Whatever is going on around me, things that I would normally be interested in, I’m not. There is an existential feeling of, “I just don’t want to be here.” I don’t want to be with these people, right here, right now. And I just don’t want to be here. Full stop. Now the depression is in full control. I can literally see no point, in the moment or in the future. Dead and alive at the same time… I keep coming back to that as the best description. That is when, these days at least, I will vacate. Disappear. Out to the car, drive aimlessly, walk aimlessly, anywhere I can be alone, and not have to speak. Here is where it is hard for partners. I want Fiona to be nearby, but I don’t want her in my face. It is hard for me, and hard for her. But the openness we have found in recent years, me telling her when the cloud is coming, her understanding it is not her fault… This has really helped both of us.
As to how long it lasts, and how it leaves, again that varies. I would say four days is around average. Sometimes I can feel as if it is going, but then it doesn’t. Sometimes its departure can be slow, a diminishing of the pain and the lethargy over a few days. Other times it can pass almost as quickly as it came. Just as I can never isolate the trigger that causes it, so I can never confidently identify the reasons why it goes. Sleep can help. Exercise can help. Music can help. Above all, getting on well in my key relationships helps.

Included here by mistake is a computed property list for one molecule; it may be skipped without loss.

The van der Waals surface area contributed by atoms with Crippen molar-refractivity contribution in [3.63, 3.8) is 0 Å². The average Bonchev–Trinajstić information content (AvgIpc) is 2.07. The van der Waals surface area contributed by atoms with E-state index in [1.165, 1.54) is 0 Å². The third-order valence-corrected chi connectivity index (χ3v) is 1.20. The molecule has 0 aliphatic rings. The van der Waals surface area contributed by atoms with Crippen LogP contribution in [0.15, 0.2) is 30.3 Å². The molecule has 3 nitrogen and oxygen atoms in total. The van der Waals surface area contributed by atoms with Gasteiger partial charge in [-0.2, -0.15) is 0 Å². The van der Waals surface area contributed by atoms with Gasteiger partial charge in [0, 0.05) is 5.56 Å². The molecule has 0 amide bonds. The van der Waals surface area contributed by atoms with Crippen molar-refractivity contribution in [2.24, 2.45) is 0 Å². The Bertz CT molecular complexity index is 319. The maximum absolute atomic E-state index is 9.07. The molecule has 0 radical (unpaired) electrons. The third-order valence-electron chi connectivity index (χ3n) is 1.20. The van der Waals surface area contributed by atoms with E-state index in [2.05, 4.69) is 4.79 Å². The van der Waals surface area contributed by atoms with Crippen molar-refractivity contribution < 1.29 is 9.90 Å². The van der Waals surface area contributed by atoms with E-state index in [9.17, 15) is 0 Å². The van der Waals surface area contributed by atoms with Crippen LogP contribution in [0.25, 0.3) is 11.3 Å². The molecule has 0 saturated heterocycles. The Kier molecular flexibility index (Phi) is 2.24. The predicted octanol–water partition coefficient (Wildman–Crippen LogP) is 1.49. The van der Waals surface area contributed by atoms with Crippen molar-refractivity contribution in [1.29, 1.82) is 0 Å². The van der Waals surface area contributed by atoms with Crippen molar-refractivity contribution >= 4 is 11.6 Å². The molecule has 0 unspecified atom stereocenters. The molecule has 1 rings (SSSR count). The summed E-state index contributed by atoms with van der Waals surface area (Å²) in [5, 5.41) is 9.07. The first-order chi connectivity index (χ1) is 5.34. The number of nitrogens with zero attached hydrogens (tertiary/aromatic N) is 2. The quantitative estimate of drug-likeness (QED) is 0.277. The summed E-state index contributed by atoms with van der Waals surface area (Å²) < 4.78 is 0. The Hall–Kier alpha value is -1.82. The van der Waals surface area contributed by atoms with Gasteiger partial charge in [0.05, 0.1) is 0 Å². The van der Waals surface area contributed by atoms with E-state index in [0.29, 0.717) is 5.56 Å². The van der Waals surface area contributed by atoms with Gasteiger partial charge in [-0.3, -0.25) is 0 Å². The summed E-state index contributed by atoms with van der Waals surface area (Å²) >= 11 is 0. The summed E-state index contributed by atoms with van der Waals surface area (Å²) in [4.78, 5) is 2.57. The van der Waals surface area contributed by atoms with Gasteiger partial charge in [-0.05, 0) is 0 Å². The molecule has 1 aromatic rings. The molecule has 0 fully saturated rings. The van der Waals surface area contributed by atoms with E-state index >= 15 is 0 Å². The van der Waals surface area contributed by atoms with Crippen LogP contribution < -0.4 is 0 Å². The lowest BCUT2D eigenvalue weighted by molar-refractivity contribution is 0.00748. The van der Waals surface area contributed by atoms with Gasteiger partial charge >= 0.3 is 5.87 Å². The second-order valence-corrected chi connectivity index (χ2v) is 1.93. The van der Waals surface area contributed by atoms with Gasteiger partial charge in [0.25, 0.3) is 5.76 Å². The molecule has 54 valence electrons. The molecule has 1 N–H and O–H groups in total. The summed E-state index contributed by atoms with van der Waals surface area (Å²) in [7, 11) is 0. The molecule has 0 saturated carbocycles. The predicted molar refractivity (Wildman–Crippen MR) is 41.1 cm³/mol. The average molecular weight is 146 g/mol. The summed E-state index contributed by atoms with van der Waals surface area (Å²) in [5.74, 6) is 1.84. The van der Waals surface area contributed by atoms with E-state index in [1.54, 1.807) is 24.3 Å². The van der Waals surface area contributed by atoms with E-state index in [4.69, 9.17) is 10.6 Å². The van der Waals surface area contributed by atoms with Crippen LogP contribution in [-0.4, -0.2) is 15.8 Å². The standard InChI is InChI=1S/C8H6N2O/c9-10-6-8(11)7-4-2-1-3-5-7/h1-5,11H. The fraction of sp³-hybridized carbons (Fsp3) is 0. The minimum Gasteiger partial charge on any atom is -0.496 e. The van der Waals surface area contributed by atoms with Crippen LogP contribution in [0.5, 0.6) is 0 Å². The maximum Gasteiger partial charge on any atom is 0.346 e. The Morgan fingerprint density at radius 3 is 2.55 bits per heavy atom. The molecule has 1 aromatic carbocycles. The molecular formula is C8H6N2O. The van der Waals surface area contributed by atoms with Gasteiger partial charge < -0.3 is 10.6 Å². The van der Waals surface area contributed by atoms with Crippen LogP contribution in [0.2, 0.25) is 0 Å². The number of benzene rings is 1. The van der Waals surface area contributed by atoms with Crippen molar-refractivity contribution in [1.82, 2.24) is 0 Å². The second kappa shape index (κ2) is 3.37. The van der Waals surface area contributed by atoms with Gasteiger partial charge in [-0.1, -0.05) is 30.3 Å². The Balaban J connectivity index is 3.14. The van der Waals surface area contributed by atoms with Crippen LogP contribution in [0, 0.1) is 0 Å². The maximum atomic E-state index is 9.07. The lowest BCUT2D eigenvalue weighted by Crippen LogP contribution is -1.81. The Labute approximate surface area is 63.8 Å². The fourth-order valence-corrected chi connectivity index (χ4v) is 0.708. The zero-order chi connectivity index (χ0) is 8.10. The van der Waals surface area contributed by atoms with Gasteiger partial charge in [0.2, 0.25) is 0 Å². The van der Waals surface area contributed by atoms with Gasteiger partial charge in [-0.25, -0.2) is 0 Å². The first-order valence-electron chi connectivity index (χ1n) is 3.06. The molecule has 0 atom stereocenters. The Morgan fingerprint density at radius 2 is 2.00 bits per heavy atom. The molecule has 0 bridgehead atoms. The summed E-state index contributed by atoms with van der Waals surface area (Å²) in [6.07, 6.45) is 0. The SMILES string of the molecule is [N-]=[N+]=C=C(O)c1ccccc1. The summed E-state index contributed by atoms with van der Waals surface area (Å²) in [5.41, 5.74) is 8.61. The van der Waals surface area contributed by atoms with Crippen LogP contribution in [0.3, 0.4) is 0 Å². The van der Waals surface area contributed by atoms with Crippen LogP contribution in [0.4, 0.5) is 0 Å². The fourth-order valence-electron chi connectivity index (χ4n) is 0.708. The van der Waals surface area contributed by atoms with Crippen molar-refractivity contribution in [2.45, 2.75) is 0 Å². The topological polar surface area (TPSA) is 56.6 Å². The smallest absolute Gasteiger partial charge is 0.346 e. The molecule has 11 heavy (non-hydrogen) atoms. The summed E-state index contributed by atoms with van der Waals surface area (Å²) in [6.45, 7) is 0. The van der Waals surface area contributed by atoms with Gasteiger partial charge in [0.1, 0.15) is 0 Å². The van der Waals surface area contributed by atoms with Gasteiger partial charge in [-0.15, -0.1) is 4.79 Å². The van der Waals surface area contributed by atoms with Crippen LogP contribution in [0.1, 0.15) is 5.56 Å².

Though there is a lot of sadness and grief in what I am saying, I hope you also find… hope. The sub-title of my book is important – Living Better: How I Learned to Survive Depression. It is about how I survived depression. The thinking and exploring I have done in writing it has undoubtedly helped me add to the strategies I deploy to stay, most of the time, pretty well. But I also hope the book serves a broader purpose, to help change the lens on the way we think, speak and act in relation to mental illness.
Cancer used to be taboo. The big C. As a society we have developed the language so that we can understand, support and sympathise. Now we need to do the same for mental illness. It’s time for people to be as open about their mental health as they are about their physical health, and feel neither shame nor fear in being so. I want us to become a society where we would no more tolerate seriously mentally ill people sleeping on the streets – as we do, in increasing numbers – than we would walk past someone who fell off the pavement and broke an ankle, or who collapsed with a stroke or heart attack, without immediately trying to help.
I know my depression will always be a part of me. I’ve accepted that now. I still have suicidal thoughts and dark days, and I always will. But at least now I can recognise them, I feel them coming on, and I can deal with them better than I used to. There may one day be a vaccine for Covid-19. But I doubt there will ever be a vaccine or a cure for depression. It is part of the human condition; it is certainly part of mine. I’ve spent decades learning to live with that. And now, through trial and error, through medication and therapy, through highs and lows, above all through grief and love, I have finally got to know my enemy. I live better for having dealt with it. And I deal with it, through living better. I hope that for some of you out there, this book can help you do the same.
Living Better: How I Learned to Survive Depression by Alastair Campbell is published on 3 September by John Murray at £16.99. Buy a copy for £14.78 from guardianbookshop.com
Please note: THIS ARTICLE WAS BIT ORIGINALLY WRITTEN BY A MEMBER OF THE SAFER HIGHWAYS TEAM